Olympic short track champion Shim Suk-hee suspended for 2 months for off-ice problems, Beijing’s status in limbo

Shim Suk-hee, two-time Olympic short track speed skating champion, was hit with a two-month ban for bashing coaches and teammates on Tuesday, a move which, barring a successful appeal, the will prevent participating in the Beijing Winter Games in February.

The Korean Skating Union held a disciplinary meeting at its Seoul headquarters on Tuesday to impose the punishment on Shim, who denigrated members of the South Korean squad during swearing-in swearing with a coach from the national team during the 2018 Winter Games in PyeongChang.

Their text messages, leaked to the media in October, were included in an argument submitted by legal representatives for Cho Jae-beom, another former national team coach then on trial for alleged sexual and physical assault on Shim.

With the Beijing Winter Olympics set to open on February 4, the two-month penalty will render Shim, 24, ineligible, unless she can get a reduction in the ban via a court injunction or a appeal to the Korean Olympic and Sports Committee.

Shim, who has won a relay gold in each of the last two Olympics, will be in dire straits. The next KSOC disciplinary meeting is scheduled for January 14. The deadline for submitting the Olympic short track entry is January 24.

Shim attended the hearing but had few words for the media before entering the KSU building, saying only that she “would state the facts and cooperate with the proceedings in good faith”.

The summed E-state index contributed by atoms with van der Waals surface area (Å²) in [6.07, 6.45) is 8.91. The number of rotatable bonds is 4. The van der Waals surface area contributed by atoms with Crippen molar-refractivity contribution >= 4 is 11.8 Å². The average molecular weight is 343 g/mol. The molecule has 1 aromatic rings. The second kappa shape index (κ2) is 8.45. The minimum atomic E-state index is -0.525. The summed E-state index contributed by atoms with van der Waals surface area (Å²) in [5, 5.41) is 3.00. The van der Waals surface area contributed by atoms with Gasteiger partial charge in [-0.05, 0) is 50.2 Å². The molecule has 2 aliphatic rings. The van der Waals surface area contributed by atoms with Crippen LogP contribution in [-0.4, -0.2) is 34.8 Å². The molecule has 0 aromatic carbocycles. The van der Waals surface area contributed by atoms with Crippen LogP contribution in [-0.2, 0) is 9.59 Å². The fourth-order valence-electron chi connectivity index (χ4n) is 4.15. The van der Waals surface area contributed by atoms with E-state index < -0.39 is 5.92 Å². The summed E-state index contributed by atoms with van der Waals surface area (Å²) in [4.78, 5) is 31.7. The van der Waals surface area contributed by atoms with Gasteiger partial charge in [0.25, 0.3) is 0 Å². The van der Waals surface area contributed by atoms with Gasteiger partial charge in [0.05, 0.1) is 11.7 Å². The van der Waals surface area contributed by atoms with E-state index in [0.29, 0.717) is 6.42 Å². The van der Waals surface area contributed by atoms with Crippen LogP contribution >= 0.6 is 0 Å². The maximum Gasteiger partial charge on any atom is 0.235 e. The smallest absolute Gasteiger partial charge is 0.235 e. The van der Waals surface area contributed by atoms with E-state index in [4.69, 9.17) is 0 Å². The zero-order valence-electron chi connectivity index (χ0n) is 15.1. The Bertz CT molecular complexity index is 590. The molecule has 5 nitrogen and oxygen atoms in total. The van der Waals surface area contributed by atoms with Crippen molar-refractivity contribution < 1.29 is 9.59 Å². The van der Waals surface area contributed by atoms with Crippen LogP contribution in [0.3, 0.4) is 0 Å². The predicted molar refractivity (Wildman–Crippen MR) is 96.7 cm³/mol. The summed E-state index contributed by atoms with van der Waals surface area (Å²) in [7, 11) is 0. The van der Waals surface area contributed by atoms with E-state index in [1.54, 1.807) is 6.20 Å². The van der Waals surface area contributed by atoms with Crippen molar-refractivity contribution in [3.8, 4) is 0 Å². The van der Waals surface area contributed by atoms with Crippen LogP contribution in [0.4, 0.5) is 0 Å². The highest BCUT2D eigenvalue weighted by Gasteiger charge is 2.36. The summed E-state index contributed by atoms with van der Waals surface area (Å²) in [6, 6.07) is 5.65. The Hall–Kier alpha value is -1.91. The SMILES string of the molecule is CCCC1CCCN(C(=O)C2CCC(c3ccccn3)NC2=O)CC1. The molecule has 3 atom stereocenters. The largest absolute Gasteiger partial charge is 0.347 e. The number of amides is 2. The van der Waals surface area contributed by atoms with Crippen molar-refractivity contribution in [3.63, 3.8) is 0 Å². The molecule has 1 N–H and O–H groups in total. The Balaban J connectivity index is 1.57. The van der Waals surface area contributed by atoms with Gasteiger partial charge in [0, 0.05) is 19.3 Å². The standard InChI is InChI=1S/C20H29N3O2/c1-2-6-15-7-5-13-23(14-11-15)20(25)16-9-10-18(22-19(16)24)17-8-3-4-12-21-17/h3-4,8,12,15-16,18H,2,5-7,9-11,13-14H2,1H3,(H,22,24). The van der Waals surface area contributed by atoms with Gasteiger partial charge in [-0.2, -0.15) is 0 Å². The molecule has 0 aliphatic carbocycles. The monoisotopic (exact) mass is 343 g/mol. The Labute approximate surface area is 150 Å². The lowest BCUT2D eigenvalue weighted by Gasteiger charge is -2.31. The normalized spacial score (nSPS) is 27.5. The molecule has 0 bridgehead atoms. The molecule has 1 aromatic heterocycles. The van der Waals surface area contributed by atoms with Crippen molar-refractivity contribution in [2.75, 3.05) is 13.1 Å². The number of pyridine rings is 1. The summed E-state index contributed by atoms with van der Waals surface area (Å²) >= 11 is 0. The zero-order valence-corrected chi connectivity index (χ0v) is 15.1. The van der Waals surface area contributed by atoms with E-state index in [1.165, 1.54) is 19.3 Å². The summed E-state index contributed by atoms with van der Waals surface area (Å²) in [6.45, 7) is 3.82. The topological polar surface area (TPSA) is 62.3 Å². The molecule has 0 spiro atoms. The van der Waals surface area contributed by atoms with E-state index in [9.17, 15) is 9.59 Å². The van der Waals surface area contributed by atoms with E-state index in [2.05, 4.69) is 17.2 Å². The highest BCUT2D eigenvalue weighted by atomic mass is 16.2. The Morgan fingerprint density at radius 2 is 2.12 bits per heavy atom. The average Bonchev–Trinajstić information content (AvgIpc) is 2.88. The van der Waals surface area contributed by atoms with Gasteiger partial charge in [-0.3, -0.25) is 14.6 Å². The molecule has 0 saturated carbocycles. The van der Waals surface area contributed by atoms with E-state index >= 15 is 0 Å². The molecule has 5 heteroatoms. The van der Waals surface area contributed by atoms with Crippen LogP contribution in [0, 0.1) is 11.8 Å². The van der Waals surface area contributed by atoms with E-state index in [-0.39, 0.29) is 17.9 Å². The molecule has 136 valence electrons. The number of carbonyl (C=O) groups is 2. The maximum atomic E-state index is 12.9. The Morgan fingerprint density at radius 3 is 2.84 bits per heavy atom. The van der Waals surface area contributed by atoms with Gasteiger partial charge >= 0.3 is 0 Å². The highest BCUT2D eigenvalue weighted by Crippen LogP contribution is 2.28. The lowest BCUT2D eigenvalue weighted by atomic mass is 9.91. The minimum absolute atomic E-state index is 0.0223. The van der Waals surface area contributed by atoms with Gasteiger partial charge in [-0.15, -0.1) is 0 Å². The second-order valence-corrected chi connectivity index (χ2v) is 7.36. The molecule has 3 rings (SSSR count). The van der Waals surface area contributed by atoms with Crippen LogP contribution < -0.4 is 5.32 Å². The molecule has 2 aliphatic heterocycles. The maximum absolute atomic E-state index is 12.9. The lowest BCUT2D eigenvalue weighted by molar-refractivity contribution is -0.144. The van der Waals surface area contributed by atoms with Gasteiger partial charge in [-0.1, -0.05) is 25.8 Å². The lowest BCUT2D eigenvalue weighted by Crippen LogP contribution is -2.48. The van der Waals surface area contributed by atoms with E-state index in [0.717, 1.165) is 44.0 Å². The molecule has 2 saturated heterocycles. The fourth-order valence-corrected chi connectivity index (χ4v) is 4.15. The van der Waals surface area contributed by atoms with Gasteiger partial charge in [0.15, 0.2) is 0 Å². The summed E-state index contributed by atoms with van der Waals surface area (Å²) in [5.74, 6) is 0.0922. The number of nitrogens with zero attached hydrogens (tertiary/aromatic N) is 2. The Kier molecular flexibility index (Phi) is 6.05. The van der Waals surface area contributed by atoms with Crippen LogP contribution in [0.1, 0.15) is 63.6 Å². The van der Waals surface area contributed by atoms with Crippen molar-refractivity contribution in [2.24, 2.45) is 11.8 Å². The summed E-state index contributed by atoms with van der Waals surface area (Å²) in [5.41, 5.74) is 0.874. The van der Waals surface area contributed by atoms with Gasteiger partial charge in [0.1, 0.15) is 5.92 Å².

Shim did not respond when asked if she would apologize to the national team.

Kim Seong-cheol, head of the KSU disciplinary committee, said Shim had “undermined the dignity of sport” with his actions.

Kim admitted that Shim was being punished for leaking her personal messages to the media, but he and the rest of the committee focused only on the fact that these messages had entered public discourse and that Shim herself had admitted her actions. reprehensible.

“We had little choice but to penalize her,” Kim said. “We didn’t necessarily take into account his status for the Olympics. We only determined the length of the penalty based on his actions.

A source close to Shim said on Tuesday the skater would consider “all available options” in response to the ruling, including filing a court injunction or appealing to the KSOC.

In the same texting chain with her trainer, Shim also hinted that she would try to trip a teammate, Choi Min-jeong, if they found themselves in the same race.

In the women’s 1000m final at PyeongChang 2018, Shim and Choi got tangled up as Choi attempted to pass an outside pass down the home stretch. The two fell and crashed into the wall. Shim was disqualified and Choi finished in fourth place.

Choi accused Shim of deliberately causing the accident and cited Shim’s texts with the trainer as evidence. Following its week-long investigation, however, the KSU Investigation Committee cleared Shim of the racial-rigging charges on December 8.

The KSU committee said that although Shim voluntarily pushed Choi’s left arm away, he could not determine whether Shim did it to protect himself or to prevent Choi from winning a medal.

When the allegations first surfaced in October, Shim was taken off the national team and did not compete in any of the four International Skating Union World Cup events.

After allegations against Shim first emerged, Choi publicly called on Shim to stop texting and calling him in a belated attempt to apologize. Choi’s agency said Shim caused Choi “extreme emotional distress” just by trying to reach his client. (Yonhap)

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